Avatartare, Blind Sidecars, and A Single ManwichOscars Party Food 2010
For the actors, directors, costume designers, and, of course, sound mixers, the Oscars are all about winning a miniature gold statue. For us, Sunday night is solely about dreaming up cleverly-named finger food. We’re covering all 10 Best Picture nominees below, so if your menu is still (drumroll…) up in the air, read on. We’ve got some tasty ideas.
Some of these movies lend themselves to food that’s a play on words; others need a dish that embodies a time period or place. Some deserve both. And since a few nominated actors and films were just crying out for a specific dish, we included some extra credits.
• Avatartare. This could be tuna or steak; both are easy to throw on some toast rounds. We’ve made this Tuna Tartare from Ina Garten before, and it’s delicious.
• Anything blue. The indelible image from this film is clearly the blue people, so why not roast some bluish-purple potatoes (like purple majesty, if you can find them) or dye some sugar cookie dough blue and use a gingerbread man cutout?
• EXTRA CREDIT: In honor of James “King of the World” Cameron, some king crab legs. Expensive, yes, but Cameron would certainly approve of a big budget.
The Blind Side
• Blind Sidecars. This could be your cocktail. Here’s a variation of the sidecar made with Applejack.
• Pulled pork mini sandwiches. The movie takes place in Memphis (my hometown!), and pulled pork barbecue is the official food of the city. Here’s a how-to on making the pork and an easy BBQ sauce to go with it.
• EXTRA CREDIT: Pecan Sandras. A mature-sounding version of Pecan Sandies (recipe from Martha Stewart).
• Macarons. A trip to Paris is a big turning point in this movie, and macarons really capture the beautiful, romantic, too-good-to-be-true sweetness that the main character feels while she’s there. Read this post for inspiration and recipes. Too complicated? Open several bottles of champagne.
• Or, serve tea. After all, the setting is England.
• EXTRA CREDIT: Carey Mulligatawny. We loved Carey Mulligan in this movie, and we love peppery Indian soups. Try this recipe from Bon Appétit.
The Hurt Locker
• Chocolate Bombe. The soldiers in the movie disarm bombs. Not a feel-good film, but this is one way to lighten things up (emotionally, not healthfully). This Frozen Caramelized Banana and Chocolate Bombe recipe from Emeril looks good.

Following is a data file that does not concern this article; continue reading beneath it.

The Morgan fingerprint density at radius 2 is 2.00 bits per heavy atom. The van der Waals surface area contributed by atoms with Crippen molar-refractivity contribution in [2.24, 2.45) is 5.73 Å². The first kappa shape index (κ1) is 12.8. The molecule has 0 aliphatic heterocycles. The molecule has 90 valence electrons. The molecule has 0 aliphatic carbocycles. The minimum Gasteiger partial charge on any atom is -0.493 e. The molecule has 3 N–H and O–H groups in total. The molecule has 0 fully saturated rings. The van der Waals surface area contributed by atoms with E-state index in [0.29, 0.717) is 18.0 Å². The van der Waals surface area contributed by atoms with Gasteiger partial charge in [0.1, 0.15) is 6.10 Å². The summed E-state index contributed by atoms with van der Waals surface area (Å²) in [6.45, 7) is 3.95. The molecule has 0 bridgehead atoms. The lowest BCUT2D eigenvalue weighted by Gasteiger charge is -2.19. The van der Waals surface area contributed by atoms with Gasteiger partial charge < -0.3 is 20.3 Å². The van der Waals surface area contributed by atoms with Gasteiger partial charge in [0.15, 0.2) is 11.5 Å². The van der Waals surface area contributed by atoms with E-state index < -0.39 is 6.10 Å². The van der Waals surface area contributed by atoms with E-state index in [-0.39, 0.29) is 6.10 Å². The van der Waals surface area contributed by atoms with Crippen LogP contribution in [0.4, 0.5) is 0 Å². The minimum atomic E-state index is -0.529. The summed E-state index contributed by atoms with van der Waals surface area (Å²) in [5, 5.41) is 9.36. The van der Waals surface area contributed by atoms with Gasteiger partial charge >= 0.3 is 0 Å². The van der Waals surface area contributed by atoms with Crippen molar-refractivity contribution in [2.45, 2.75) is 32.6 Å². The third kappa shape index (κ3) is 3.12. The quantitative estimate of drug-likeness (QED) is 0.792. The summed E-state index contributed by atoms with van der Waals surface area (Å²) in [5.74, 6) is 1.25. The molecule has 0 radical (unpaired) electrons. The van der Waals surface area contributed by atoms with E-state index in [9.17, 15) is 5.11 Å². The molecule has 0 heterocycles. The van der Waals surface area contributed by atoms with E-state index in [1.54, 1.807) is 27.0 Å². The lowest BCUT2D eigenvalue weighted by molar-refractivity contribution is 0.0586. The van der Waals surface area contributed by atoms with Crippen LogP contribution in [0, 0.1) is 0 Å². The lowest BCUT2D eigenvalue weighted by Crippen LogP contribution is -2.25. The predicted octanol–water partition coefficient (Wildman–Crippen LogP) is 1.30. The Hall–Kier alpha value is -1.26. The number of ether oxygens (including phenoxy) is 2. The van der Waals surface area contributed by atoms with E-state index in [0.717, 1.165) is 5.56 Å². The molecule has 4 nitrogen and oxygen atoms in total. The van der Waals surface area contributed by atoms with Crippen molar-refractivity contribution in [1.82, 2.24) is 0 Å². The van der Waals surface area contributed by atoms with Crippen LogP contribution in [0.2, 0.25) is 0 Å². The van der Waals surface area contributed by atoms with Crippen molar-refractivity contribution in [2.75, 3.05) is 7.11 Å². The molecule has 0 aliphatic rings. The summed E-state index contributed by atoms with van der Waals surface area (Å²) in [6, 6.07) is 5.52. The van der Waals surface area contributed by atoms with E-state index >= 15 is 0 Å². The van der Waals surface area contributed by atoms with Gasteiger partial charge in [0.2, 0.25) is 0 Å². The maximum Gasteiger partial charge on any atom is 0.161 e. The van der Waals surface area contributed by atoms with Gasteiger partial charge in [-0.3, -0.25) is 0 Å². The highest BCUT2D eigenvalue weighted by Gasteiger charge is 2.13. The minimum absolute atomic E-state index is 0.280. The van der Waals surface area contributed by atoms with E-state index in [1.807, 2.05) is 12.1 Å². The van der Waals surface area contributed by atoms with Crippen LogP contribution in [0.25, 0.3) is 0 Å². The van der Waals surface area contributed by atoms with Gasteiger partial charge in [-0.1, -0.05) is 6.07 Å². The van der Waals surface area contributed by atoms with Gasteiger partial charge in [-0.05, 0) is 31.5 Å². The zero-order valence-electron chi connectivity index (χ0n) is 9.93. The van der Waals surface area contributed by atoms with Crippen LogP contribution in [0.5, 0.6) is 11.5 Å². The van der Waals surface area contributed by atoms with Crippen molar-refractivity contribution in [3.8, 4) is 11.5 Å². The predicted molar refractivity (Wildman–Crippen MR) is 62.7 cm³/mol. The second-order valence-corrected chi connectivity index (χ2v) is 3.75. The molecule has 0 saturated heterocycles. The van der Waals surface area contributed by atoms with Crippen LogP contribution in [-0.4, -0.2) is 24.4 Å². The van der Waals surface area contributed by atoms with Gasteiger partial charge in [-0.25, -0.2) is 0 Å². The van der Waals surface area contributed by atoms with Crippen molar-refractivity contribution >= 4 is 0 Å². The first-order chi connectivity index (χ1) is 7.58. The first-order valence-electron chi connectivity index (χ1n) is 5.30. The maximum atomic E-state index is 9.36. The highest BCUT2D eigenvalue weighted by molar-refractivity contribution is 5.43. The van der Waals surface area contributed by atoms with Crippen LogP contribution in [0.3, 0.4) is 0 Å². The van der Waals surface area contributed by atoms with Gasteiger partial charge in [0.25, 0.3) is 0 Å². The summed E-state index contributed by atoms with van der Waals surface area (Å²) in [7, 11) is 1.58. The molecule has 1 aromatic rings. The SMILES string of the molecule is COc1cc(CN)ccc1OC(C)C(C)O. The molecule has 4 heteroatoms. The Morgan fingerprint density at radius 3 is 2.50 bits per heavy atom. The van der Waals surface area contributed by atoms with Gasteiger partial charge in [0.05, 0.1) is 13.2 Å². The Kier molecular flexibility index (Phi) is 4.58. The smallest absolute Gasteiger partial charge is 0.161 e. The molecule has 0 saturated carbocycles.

• EXTRA CREDIT: Kathryn Figelows. In honor of director Kathryn Bigelow, some Stuffed Figs with Honey-Balsamic Syrup.
• Assorted Brad Pitts. True, he’s not nominated. But this is a tough one! Have a lovely display of olives and label the dish for pits in a creative way.
• Inglourious Bratwursts. Hey, it’s catchy. And hot dogs are crowd pleasers.
• EXTRA CREDIT: Christoffee cookies. Christophe Waltz is the front-runner for Best Supporting Actor. We suggest some toffee as a sweet reward. Here’s a recipe from this week that looks amazing.
A Single Man
• A Single Manwich. Ok, you don’t have to serve actual Manwich. Homemade sloppy joes should get the point across. Serve small ones on individual plates.
Up in the Air
• Mini bags of pretzels and peanuts. Bonus points if you dress like a flight attendant.
• EXTRA CREDIT: Farm-raised anything. Vera Farmiga has one of the coolest names on the list. You could take this in several directions: Farmiga-raised meats, Farmiga-fresh eggs, Farmigastead cheeses…
• Cake pops! We can’t think of a more appropriate food to mimic the cluster of balloons in this movie. Dip them in white chocolate, then coat in various primary shades of sprinkles.
And one more EXTRA CREDIT:
• Crazy Artichoke Hearts. Sorry, but we love Jeff Bridges too much to leave out his movie. Stuff some fresh artichoke hearts with cheese and breadcrumbs, then bake and top with “crazy” red pepper flakes. Or make a pizza with canned artichoke hearts as a topping.